China’s Nonprofessional Intelligence Threat

China’s Nonprofessional Intelligence Threat

How the People’s Republic of China uses intelligence nonprofessionals to conduct espionage

 

In 2010, the FBI arrested Glenn Shriver for conspiring to provide People’s Republic of China (PRC) intelligence officers with US national security information.1 Shriver’s case provides an example of China’s use of nonprofessionals to gather intelligence. According to a Stratfor source, more than 70 percent of PRC intelligence operations are not directed by PRC intel services but by Chinese institutes, scientific agencies, and media outlets.2 China seems to use a “mosaic” form of intelligence collection. Mosaic, also known as “human-wave” collection, “involves assigning or dispatching thousands of assets to gather a massive amount of available information.”2 China’s demographic advantages contribute to its adoption of the mosaic method. Although many of these assets are unprofessional and therefore easily caught, the sheer number of available collectors can overload counterintelligence capabilities.3, 2 To counter the PRC nonprofessional intelligence threat, the United States needs to create a counterintelligence awareness amongst the various targets of PRC intelligence, including students and corporations.

Risk from Chinese Nonprofessional Economic Espionage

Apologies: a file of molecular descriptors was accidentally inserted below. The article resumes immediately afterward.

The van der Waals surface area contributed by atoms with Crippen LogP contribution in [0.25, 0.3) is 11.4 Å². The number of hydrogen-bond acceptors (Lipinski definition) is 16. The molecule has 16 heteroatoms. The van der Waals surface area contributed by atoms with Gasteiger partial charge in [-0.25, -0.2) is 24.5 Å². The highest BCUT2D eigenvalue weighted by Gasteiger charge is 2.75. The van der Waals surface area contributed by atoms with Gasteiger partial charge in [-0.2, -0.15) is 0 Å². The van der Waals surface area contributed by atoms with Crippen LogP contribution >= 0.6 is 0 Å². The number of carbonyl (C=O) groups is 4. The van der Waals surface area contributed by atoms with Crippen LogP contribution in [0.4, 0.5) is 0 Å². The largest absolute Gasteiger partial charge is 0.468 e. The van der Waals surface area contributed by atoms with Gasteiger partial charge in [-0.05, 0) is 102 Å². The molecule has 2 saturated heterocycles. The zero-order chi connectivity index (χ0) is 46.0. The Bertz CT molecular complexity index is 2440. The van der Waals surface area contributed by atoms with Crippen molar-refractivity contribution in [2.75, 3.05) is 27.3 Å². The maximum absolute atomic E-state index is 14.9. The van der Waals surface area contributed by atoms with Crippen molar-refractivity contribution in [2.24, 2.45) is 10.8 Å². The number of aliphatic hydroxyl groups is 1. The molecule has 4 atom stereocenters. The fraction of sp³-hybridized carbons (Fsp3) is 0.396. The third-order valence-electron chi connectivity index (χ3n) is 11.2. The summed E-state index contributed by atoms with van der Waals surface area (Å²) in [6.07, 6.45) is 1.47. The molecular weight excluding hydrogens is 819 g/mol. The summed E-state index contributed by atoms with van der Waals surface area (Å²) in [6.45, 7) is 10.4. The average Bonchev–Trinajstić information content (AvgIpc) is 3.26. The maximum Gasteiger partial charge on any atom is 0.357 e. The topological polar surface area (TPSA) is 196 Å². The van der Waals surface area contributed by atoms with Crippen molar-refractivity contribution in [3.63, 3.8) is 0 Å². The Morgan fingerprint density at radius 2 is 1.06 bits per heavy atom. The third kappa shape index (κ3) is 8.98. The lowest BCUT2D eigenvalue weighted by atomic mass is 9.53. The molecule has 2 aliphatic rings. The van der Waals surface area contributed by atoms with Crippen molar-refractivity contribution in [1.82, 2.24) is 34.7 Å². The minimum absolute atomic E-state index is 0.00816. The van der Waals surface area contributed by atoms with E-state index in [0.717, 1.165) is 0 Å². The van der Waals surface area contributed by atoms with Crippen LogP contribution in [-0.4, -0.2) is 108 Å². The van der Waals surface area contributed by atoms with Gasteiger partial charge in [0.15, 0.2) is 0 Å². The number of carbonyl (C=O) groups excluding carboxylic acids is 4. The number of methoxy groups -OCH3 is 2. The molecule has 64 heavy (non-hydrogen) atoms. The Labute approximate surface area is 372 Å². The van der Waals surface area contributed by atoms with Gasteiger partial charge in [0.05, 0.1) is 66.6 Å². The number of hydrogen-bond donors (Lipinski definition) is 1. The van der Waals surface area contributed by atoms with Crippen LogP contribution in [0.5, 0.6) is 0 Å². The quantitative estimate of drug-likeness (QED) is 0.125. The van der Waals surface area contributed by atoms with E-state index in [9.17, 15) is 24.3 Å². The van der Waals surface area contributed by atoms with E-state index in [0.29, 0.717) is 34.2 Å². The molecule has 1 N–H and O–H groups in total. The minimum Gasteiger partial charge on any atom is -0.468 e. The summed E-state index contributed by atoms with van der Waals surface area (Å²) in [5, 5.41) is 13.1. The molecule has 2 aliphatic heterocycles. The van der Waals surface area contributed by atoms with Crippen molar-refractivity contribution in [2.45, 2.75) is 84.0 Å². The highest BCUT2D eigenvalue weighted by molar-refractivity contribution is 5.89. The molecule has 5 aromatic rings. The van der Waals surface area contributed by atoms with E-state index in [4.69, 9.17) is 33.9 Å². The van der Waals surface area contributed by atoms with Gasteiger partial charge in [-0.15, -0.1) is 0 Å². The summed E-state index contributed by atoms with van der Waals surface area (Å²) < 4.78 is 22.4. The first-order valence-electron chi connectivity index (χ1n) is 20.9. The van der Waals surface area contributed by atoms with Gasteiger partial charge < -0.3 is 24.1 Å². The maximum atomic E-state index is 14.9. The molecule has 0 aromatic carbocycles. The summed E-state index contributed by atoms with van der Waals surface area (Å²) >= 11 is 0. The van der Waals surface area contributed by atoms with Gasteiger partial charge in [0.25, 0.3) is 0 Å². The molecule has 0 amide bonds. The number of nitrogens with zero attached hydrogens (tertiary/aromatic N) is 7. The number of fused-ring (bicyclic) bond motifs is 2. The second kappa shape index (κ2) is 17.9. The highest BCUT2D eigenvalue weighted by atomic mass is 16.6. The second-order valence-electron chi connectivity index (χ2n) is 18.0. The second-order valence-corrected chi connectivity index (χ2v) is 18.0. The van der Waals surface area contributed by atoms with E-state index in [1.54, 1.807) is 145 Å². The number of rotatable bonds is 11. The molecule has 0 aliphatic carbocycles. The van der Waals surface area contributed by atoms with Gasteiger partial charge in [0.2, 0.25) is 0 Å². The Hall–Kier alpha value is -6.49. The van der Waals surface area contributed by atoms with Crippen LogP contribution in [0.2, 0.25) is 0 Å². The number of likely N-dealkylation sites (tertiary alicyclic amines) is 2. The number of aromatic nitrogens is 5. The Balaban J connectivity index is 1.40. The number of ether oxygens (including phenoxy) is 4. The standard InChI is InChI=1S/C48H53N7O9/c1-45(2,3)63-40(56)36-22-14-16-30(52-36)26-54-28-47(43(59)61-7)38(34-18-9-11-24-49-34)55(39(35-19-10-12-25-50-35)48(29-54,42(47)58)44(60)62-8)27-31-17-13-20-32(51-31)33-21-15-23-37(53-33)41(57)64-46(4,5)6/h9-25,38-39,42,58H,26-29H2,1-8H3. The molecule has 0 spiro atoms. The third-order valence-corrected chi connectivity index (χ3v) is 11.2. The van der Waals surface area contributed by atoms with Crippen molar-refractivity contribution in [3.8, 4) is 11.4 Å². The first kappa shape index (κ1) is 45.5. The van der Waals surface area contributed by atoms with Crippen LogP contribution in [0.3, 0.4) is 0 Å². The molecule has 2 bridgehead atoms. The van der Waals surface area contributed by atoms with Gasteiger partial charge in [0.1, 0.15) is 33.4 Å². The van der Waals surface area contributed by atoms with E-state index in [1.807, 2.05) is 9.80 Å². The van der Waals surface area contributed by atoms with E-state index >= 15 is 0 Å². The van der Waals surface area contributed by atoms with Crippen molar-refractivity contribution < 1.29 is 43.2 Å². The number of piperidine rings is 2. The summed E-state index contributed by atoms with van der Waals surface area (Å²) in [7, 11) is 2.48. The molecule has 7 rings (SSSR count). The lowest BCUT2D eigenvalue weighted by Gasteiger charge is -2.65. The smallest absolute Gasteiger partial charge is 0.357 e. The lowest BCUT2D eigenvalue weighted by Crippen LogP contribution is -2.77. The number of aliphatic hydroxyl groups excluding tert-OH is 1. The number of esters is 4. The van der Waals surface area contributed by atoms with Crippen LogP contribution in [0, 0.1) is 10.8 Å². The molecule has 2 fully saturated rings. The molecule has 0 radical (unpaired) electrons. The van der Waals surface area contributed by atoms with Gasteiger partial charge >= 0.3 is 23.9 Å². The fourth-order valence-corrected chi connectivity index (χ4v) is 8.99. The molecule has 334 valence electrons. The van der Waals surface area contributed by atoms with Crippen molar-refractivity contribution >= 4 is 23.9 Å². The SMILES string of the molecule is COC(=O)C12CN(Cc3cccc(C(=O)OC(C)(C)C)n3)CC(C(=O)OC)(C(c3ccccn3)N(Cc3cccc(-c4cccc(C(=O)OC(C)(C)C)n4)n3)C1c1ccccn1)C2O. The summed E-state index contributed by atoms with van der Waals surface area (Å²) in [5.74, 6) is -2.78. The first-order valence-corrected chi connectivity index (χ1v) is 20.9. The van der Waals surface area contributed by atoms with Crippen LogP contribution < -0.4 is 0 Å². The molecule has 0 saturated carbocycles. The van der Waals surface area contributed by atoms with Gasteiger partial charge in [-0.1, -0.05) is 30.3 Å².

PRC focuses its nonprofessional intelligence assets on exploiting the US’s corporate, academic, and media spheres.3 The motives of the nonprofessional agents seem to vary between profit, patriotism, and various other factors, though the intelligence gathering seems to be more personally motivated, such as corporate ambitions, than directly linked with the PRC intelligence services.4 Business espionage can include such incidents as when a Chinese corporation buys a US business. For example, China National Aero-Technology Import & Export Company, with direct ties with the PLA, bought the US defense technology firm Mamco Manufacturing. China’s business espionage emphasis is quite important to the Chinese government, which provides market incentives for economic espionage.3 The Chinese program State High-Tech Development Plan (863 Program) allocates funding to research.5 However, the program is not specific regarding how researchers use the money.5 When coupled with the rather loose regulatory situation in China, the result is – intended or not – the funding or encouragement of economic espionage.5 For example, two software engineers from Silicon Valley worked to transfer ill-obtained intellectual information to a company in China to help it start an 863 Program sponsored company.5 Adding to the risk are US-based corporations – with Department of Defense or other federal connections – doing or seeking business in China.6